William Carey is often attributed the title ‘Father of Modern Missions’. He was born into a desperately poor family, and consequently obtained a poor education. He was apprenticed as shoemaker, but simply did not make the grade. He tried his hand at starting and running a school, but it functioned badly. His marriage was a deeply unhappy one, during which his daughter died early, an event which left him bald for life. He was a deeply committed believer, but his subsequent attempt at pastoring a small church hindered his chances of ordination, because by common consent his sermons were too tedious and boring.
Despite such an apparently flawed track record, Carey formed a missionary society with himself as the first candidate setting sail to India. This feeble individual translated the Bible into Bengali, Oriya, Marathi, Hindi, Assamese and Sanskrit, as well as portions into 29 other languages! At one stage, he lost ten years’ translation work in a fire – what did he do? Just started again. Then there were contributions to literature, education, literacy, agriculture, getting infanticide outlawed and more. This man’s obedience and perseverance was used to impact the lives of literally millions of people. Before dying, knowing that they wanted to write about him, he wrote the following:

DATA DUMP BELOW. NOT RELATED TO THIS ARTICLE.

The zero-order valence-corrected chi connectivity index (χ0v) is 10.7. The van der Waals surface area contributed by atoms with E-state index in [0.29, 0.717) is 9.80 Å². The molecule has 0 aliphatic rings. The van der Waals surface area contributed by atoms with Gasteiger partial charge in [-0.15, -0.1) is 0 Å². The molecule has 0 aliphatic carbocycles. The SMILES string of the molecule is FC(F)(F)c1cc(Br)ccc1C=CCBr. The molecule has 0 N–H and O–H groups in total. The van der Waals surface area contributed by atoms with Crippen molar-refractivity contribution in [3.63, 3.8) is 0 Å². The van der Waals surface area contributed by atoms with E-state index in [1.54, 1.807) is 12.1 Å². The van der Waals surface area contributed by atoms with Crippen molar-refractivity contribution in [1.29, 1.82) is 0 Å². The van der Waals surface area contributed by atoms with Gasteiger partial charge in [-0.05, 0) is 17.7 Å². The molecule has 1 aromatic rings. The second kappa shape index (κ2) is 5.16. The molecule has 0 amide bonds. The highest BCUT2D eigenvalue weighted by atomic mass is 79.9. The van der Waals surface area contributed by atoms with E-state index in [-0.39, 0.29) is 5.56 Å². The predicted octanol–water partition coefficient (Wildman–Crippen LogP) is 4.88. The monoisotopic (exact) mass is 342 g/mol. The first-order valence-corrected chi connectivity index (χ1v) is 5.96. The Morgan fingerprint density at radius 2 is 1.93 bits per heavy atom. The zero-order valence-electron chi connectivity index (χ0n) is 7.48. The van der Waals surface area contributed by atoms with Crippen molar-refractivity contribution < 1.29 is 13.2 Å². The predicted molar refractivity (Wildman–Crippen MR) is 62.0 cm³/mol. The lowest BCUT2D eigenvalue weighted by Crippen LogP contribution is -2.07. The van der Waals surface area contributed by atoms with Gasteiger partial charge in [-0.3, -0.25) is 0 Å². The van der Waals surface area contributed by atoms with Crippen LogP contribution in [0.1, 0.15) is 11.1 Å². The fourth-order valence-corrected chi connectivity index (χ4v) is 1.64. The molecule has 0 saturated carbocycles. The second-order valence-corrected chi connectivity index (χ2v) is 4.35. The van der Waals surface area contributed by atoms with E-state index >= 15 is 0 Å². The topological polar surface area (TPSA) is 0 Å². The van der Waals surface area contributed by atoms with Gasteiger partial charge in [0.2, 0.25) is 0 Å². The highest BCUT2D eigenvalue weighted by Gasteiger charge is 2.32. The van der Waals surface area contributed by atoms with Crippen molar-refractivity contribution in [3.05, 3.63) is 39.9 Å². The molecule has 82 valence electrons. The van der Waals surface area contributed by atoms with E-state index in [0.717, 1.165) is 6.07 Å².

“If one should think it worth his while to write my life, I will give you a criterion by which you may judge of its correctness. If he gives me credit for being a plodder, he will describe me justly. Anything beyond this will be too much. I can plod. I can persevere in any definite pursuit. To this I owe everything.”